Savory Casual Fare serves delectable lunch and dinner menus in a modern and relaxed bistro. Give up lackluster napkin sandwiches with a selection of eclectic lunch offerings, such as a cilantro shrimp salad served with candied jalapeños and homemade vinaigrette ($15.75) or a spanish ham, grilled pear, and melted brie sandwich served on ciabatta bread ($14.50). Dinner selections (served Tuesday–Sunday from 5 p.m. to 9:30 p.m.) offer a West Coast spin on European traditions, similar to Arnold Schwarzenegger’s acting method. Launch supper expeditions with a shareable plate of black forest ham-laced mac ‘n’ cheese ($8 small, $15.75 large) or baked escargot with red wine and shallot in a puff-pastry cap ($11.25). The harissa braised lamb chop entree pairs up for salivary undertakings with polenta cake and roasted poblano pepper ($27.50), while the buttermilk fried chicken breast rubs shoulders with mashed potatoes and mushroom gravy ($21.25). Herbivores and vegans are accommodated with custom-made dinner selections and four-course meals ($18–$39).
Beach Grass Café presents patrons with creative menus of California cuisine and a laid-back environment where reggae, Latin, and big-band tunes greet your eardrums with appetizing beats. For breakfast, give your mouth a wake-up gift of huevos rancheros––tortillas festooned with black beans, feta cheese, eggs, and homemade salsa ($9.50). Try the blue burger ($9.95), a lunch favorite that splices Kobe beef and blue cheese in the name of culinary science or give your adventurous inner dinner champion a chance to conquer the 12 oz. New York steak ($19.95). Smoothies, cocktails, margaritas, microbeers, and boutique wines are all available from the drinks menu and can be enjoyed near the front of the restaurant, where warm lighting and an oak bar make a classy meeting spot for your crime-fighter fighting union.
Adding a globe-spanning spin on traditional Mexican presentation, Bull Taco turns cultural preconceptions sideways with a delectable selection of remixed street tacos, bulging burritos, and tasty tortas. Pavement pounders beat a path to locations in Cardiff-by-the-Sea and Oceanside, where the taco pendulum swings from traditional carne asada, chicken, and carnitas ($1.75 each) toward gourmet upgrades including duck confit ($2.50), abalone ($10), and foie gras ($10). Muzzle riotous stomach roosters with a sunrise selection from Bull Taco's all-day breakfast menu, with carnitas, bacon, and chorizo snugly snoozing through meaty dreams in the machaca burrito's ($7) tortilla sleeping bag.
A lifelong surfer from Southern California, Ryan Black—joined by his brother, Jeremy, and his friend Ed—ventured to Brazil in 1999 in search of perfect waves. During their explorations of the vibrant country, however, the ocean fell second to a new obsession: deliciously good-for-you açaí berries. They immediately knew that it was their calling to introduce the organic superfood to their native California culture.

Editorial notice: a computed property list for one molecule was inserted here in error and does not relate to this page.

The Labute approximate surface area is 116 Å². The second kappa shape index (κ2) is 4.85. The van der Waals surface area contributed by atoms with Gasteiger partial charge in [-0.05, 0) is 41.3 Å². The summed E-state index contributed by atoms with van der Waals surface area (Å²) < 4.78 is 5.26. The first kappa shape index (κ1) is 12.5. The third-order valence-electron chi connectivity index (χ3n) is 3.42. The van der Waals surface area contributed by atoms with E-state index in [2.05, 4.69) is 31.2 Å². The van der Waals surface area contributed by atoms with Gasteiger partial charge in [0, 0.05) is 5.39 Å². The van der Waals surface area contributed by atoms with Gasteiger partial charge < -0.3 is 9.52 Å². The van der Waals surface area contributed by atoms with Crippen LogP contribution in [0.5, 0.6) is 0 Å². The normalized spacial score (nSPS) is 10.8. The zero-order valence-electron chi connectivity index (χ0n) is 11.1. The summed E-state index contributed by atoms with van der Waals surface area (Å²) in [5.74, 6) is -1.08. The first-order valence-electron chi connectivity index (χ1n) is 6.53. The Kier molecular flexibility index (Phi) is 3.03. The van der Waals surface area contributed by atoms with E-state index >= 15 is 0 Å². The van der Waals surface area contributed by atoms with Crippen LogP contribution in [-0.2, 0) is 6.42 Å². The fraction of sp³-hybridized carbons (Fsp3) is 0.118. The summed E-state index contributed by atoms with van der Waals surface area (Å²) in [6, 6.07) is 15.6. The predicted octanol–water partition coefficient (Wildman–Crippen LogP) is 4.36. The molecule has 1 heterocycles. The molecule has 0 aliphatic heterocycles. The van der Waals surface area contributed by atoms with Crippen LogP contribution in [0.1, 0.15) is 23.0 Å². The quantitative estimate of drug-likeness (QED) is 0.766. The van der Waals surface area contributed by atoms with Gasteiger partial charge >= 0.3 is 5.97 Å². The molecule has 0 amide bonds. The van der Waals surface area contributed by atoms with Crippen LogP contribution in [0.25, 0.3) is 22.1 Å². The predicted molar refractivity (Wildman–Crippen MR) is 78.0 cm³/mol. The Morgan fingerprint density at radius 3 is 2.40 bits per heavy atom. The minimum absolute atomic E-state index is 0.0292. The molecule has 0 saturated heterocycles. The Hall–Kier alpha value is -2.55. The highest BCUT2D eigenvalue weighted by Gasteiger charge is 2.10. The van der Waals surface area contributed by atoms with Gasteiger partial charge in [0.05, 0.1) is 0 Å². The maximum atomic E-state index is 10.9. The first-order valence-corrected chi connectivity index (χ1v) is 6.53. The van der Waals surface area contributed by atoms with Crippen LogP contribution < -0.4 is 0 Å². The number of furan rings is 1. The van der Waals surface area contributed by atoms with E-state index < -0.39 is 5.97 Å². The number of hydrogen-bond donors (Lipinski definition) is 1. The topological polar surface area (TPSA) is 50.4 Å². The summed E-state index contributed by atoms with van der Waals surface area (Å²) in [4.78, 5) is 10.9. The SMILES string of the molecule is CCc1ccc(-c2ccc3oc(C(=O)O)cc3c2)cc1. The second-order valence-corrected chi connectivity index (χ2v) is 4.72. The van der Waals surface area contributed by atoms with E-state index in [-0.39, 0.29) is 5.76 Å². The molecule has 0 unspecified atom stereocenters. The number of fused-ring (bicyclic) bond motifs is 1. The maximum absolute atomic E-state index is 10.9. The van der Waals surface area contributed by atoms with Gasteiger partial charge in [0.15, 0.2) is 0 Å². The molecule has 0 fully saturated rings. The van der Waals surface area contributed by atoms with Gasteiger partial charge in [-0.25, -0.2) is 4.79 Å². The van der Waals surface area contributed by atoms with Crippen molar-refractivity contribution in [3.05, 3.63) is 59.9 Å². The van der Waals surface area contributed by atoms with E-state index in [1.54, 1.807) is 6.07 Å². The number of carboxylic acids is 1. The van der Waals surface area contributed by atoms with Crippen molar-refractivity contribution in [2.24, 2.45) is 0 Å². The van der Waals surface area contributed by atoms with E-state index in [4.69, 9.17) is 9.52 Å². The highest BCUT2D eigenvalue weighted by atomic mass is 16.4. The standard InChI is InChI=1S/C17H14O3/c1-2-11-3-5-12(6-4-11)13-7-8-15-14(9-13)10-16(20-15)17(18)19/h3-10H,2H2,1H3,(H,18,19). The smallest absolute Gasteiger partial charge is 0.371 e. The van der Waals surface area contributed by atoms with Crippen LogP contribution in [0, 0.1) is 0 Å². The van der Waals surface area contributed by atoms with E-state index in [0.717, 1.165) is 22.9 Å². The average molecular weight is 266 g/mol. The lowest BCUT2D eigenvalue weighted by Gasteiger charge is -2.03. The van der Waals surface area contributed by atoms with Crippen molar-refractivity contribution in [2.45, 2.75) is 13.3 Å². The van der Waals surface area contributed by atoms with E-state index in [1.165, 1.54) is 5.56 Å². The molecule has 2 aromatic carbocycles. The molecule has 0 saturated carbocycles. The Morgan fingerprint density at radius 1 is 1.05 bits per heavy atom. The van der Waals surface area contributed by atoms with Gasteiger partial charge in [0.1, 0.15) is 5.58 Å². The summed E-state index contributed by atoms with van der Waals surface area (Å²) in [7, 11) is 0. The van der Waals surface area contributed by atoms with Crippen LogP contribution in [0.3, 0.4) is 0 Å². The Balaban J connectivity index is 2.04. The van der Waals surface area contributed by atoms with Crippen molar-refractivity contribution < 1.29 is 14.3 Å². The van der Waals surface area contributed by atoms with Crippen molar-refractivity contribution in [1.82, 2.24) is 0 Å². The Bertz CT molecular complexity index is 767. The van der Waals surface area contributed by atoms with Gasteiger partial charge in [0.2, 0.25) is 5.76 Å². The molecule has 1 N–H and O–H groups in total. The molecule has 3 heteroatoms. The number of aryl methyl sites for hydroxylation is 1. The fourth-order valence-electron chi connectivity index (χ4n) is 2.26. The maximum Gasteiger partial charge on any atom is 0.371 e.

With a clearly defined philosophy of caring for people inside and out, they launched a line of açaí products and eventually opened their first Sambazon café—there are now two locales—earning props in fitness and health magazines including Men's Fitness and InStyle. At both cafés, staff members serve 16-ounce smoothies blended with the star berries in addition to supergreens, fresh fruit, and chocolate. The signature açaí bowl features a blend of frozen açaí purée with banana and a sprinkling of granola.
Both of the restaurants were designed and decorated by eVocal, a group of local artists who specialize in eco design. They kept things environmentally friendly by using reclaimed materials for furniture and fixtures, recycled planks of century-old acacia wood for counters, and energy-saving bulbs to slowly toast oats toppings.
After graduating from high school, Reza Karkouti dreamed of opening his own teriyaki restaurant. He garnered support from family and friends, and he and his father, Ahad, opened a tiny eatery called Tokyo's Teriyaki in Encinitas in 1992. Through hard work and an attention to detail, the restaurant's reputation grew, and the demand for juicy, teriyaki-glazed chicken and beef quickly spread to other cities. This led Reza’s younger brother, Amir, to help open a second location. Now a seven-location, family-owned chain, Surf Brothers Teriyaki still sees its two siblings focusing on customer service and quality products.
The duo chooses natural meats that are minimally processed, hand trimmed, and grilled, avoiding shortcuts such as microwaves, frozen foods, and laser-based slicing. Their Hawaiian-themed restaurants and catering business have been featured in numerous television spots, radio shows, and newspaper articles. Michelle Murphy Zive of SanDiegoFamily.com says the restaurant offers "a taste of Hawaii" and "healthy food served fast." The brothers give back to the community that helped them grow by donating to charitable organizations such as the Wounded Warrior Homes project.
In her time abroad, Tomiko touched down in Taiwan, Turkey, and Korea, savoring the cuisines of each region and even delving into eats native to the Middle East and Eastern Europe. Thirteen years ago, she used her encyclopedic knowledge of world cuisine to found Tomiko Restaurant & Bar, an eatery that sits on a hilltop overlooking purple and pink ocean sunsets. The menu brings together diverse dishes that Tomiko sampled on her travels, from sushi netted via sustainable practices to Asian beef wraps tucked around Korean-style barbecue beef. Chefs add healthy touches to their signature dishes, including hormone-free meats, gluten-free rice, and soy sauce lighter than an astronaut's toothbrush. In the lounge area, exposed wooden beams come to a point overhead as diners sit at a horseshoe-shaped bar, topped with glasses of chilled sake, wine, and microbrew beers. DJ-spun beats prompt dancing or rhythmic sneezing every second Tuesday and last Thursday of the month.